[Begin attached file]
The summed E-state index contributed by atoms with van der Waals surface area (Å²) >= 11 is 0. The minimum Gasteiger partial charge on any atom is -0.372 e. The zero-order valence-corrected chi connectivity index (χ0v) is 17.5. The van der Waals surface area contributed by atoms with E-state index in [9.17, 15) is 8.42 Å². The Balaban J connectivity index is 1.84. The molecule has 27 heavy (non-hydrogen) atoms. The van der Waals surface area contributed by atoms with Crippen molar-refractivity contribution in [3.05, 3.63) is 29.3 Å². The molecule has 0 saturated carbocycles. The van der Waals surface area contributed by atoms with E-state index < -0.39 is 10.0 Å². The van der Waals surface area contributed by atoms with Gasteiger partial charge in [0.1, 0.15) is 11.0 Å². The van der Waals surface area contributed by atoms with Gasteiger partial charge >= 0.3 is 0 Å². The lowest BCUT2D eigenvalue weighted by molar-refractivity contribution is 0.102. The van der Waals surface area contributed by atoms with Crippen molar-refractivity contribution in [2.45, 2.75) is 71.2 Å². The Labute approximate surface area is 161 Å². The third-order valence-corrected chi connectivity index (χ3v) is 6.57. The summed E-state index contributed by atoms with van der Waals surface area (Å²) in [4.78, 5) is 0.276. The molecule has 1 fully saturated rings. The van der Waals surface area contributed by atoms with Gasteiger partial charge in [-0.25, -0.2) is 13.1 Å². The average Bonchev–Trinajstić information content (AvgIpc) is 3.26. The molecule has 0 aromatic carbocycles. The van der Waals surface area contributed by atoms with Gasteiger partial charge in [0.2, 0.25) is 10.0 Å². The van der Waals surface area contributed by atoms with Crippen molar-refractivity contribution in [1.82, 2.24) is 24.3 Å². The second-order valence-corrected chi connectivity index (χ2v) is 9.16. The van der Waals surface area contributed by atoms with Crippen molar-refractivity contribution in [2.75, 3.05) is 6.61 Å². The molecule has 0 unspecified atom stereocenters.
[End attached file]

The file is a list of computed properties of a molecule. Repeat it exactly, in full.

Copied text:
The summed E-state index contributed by atoms with van der Waals surface area (Å²) >= 11 is 0. The minimum Gasteiger partial charge on any atom is -0.372 e. The zero-order valence-corrected chi connectivity index (χ0v) is 17.5. The van der Waals surface area contributed by atoms with E-state index in [9.17, 15) is 8.42 Å². The Balaban J connectivity index is 1.84. The molecule has 27 heavy (non-hydrogen) atoms. The van der Waals surface area contributed by atoms with Crippen molar-refractivity contribution in [3.05, 3.63) is 29.3 Å². The molecule has 0 saturated carbocycles. The van der Waals surface area contributed by atoms with E-state index < -0.39 is 10.0 Å². The van der Waals surface area contributed by atoms with Gasteiger partial charge in [0.1, 0.15) is 11.0 Å². The van der Waals surface area contributed by atoms with Gasteiger partial charge >= 0.3 is 0 Å². The lowest BCUT2D eigenvalue weighted by molar-refractivity contribution is 0.102. The van der Waals surface area contributed by atoms with Crippen molar-refractivity contribution in [2.45, 2.75) is 71.2 Å². The Labute approximate surface area is 161 Å². The third-order valence-corrected chi connectivity index (χ3v) is 6.57. The summed E-state index contributed by atoms with van der Waals surface area (Å²) in [4.78, 5) is 0.276. The molecule has 1 fully saturated rings. The van der Waals surface area contributed by atoms with Gasteiger partial charge in [-0.25, -0.2) is 13.1 Å². The average Bonchev–Trinajstić information content (AvgIpc) is 3.26. The molecule has 0 aromatic carbocycles. The van der Waals surface area contributed by atoms with Gasteiger partial charge in [0.2, 0.25) is 10.0 Å². The van der Waals surface area contributed by atoms with Crippen molar-refractivity contribution in [1.82, 2.24) is 24.3 Å². The second-order valence-corrected chi connectivity index (χ2v) is 9.16. The van der Waals surface area contributed by atoms with Crippen molar-refractivity contribution in [2.75, 3.05) is 6.61 Å². The molecule has 0 unspecified atom stereocenters.